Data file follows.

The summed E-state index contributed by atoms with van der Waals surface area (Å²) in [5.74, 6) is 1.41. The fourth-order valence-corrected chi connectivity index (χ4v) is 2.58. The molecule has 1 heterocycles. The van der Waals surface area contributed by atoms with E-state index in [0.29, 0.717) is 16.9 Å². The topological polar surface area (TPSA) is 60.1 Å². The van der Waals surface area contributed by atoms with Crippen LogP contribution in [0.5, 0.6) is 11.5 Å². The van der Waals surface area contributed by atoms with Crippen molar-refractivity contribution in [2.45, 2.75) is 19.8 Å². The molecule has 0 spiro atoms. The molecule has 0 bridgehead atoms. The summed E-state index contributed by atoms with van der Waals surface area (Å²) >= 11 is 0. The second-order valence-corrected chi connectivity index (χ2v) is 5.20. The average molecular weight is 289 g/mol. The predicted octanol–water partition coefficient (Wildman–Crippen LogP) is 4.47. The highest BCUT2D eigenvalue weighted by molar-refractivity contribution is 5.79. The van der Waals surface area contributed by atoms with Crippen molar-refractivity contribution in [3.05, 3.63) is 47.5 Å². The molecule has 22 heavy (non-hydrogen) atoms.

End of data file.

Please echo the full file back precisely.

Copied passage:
The summed E-state index contributed by atoms with van der Waals surface area (Å²) in [5.74, 6) is 1.41. The fourth-order valence-corrected chi connectivity index (χ4v) is 2.58. The molecule has 1 heterocycles. The van der Waals surface area contributed by atoms with E-state index in [0.29, 0.717) is 16.9 Å². The topological polar surface area (TPSA) is 60.1 Å². The van der Waals surface area contributed by atoms with Crippen LogP contribution in [0.5, 0.6) is 11.5 Å². The van der Waals surface area contributed by atoms with Crippen molar-refractivity contribution in [2.45, 2.75) is 19.8 Å². The molecule has 0 spiro atoms. The molecule has 0 bridgehead atoms. The summed E-state index contributed by atoms with van der Waals surface area (Å²) >= 11 is 0. The second-order valence-corrected chi connectivity index (χ2v) is 5.20. The average molecular weight is 289 g/mol. The predicted octanol–water partition coefficient (Wildman–Crippen LogP) is 4.47. The highest BCUT2D eigenvalue weighted by molar-refractivity contribution is 5.79. The van der Waals surface area contributed by atoms with Crippen molar-refractivity contribution in [3.05, 3.63) is 47.5 Å². The molecule has 22 heavy (non-hydrogen) atoms.